HOUSTON, Oct. 25, 2001 — The complete workings of quantum mechanics and how it affects the universe is still a mystery, but Rice University-led physicists have made a key advancement in understanding how complex quantum fluctuations play a role in the transformation of metals from one electronic state to another.
The findings provide insight into the electronic structure of strongly correlated materials — materials that are potentially significant for far-reaching technological applications in nanotechnology and high-temperature superconductors.
Rice University theoretical physicist Qimiao Si and his team of researchers report their discovery of an entirely new class of critical point — the point at which a complex system undergoes a change between two distinctive phases — marking a substantial advance in the study of phase transitions. Familiar examples of thermal phase transitions, those driven by changes in temperature, are when water changes to steam or to ice.
Quantum phase transitions, on the other hand, are those driven by quantum fluctuations and dictated by Heisenberg’s famous uncertainty principle.
"The findings clarify, for the first time, what experimentalists have observed but were not able to explain because the results apparently contradict the traditional theory for quantum-critical metals — a theory that has held sway since the mid-1970’s," said Qimiao Si, associate professor of physics and astronomy at Rice University.
Their research is published in the Oct. 25 issue of the journal Nature. Authors on the report are Si of Rice; Silvio Rabello, postdoctoral fellow at Rice; Kevin Ingersent, associate professor of physics at the University of Florida, Gainesville; and Llewellun Smith, graduate student at Rice.
The researchers’ theory provides a basis for the quantum mechanism that gives seemingly conventional metals unconventional properties. In effect, they discovered a new quantum critical metallic state of matter. It is "quantum critical" because the transformation is dependent upon quantum fluctuations.
"The theoretical findings show that, under suitable conditions, quantum critical metals contain ‘critical local excitations’ — collective electronic objects which have very low energy, yet occur at one point in space," Si said.
The notion of local criticality could be applicable to a range of strongly correlated metals, including high-temperature superconductors. There is a growing realization that the apparent breakdown of the standard theory of metals — Landau’s Fermi-liquid theory — in high-temperature superconductors and related systems may result from proximity to quantum criticality.
Si, associate professor of physics, and his colleagues looked at a class of strongly correlated electron systems: heavy fermion metals, which contain the so-called rare earth elements and actinides, or radioactive metals. Among the most famous heavy fermions are the plutonium metals.
In strongly correlated electron systems, the interaction between neighboring electrons is so strong that the electrons can not be considered separately, as is done in describing simple metals and insulators.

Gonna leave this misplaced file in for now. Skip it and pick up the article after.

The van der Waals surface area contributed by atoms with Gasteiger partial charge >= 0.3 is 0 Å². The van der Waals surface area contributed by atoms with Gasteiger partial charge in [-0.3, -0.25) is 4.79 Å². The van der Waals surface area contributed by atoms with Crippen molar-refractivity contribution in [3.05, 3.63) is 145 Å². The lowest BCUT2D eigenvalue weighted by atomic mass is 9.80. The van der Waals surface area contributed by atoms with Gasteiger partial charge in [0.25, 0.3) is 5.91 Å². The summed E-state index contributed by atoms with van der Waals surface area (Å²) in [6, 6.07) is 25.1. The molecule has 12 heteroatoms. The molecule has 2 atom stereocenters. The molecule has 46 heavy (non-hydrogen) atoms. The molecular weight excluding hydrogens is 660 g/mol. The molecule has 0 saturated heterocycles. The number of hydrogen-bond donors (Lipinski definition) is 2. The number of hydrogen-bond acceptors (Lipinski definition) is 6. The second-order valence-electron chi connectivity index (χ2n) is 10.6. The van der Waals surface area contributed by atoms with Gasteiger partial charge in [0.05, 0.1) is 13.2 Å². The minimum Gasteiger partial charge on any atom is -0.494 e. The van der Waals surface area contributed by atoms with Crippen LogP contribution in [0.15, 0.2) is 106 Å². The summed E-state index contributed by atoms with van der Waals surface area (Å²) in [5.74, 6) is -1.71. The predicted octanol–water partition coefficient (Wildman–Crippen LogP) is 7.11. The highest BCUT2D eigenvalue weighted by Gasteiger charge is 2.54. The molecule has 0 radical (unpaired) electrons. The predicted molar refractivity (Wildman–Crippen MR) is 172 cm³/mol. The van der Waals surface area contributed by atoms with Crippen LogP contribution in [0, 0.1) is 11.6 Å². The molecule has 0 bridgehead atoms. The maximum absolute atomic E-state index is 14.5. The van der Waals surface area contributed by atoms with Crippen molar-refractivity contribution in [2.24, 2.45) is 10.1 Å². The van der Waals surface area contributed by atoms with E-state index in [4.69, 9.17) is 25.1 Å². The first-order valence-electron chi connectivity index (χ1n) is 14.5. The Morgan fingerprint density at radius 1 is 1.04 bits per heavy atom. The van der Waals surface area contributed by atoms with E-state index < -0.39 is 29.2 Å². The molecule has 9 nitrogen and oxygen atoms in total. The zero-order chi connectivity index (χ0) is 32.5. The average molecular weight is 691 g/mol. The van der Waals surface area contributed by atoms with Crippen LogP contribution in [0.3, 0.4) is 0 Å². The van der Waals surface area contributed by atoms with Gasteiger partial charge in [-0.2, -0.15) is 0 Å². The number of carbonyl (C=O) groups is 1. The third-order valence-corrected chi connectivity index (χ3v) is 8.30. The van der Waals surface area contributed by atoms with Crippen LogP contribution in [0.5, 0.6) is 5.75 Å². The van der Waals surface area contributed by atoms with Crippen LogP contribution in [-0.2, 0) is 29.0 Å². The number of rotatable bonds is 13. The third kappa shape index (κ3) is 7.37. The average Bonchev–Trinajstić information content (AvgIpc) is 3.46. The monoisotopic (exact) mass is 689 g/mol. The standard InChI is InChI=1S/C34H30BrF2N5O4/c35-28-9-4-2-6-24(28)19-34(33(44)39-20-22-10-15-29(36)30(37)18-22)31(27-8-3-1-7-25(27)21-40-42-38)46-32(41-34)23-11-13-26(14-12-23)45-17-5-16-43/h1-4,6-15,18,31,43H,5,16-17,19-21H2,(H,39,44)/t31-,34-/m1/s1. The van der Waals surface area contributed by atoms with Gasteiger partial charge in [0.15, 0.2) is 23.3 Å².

Theoretically, it is very difficult to study complex behavior so Si and his team looked for benchmarks where they could understand the behavior.
Physicists have learned how to manipulate, or fine-tune, the degree to which the uncertainty principle comes into play in strongly correlated electron systems, allowing them to observe a quantum critical point. Experimentalists have previously done just that in heavy fermion metals.
When electrons are strongly interacting, even a small change in some external variable can have a dramatic impact, resulting in a change from one type of electronic or magnetic state to another.By changing the parameters of the system, Si and his colleagues were able to tune the system to be exactly at or on the cusp of the transition, where electrons behave most collectively and paradoxically, where accurate theoretical treatment is easier to carry through. Taking into account both quantum fluctuations and strong electron-electron interactions, they discovered the surprising "locally critical point."
In correlated electron physics, a frontier of condensed matter physics, scientists are trying to get an understanding of all of the electronic processes governing natural materials and man-made ones.
"Our field is still very much in its infancy," Si said. "We are looking for some very basic principles that govern how new electronic states of matter emerge as a result of quantum fluctuations and electron-electron interactions."
This research was supported by the National Science Foundation, the Texas Center for Superconductivity at the University of Houston and the Alfred P. Sloan Foundation.
The above post is reprinted from materials provided by Rice University. Note: Content may be edited for style and length.
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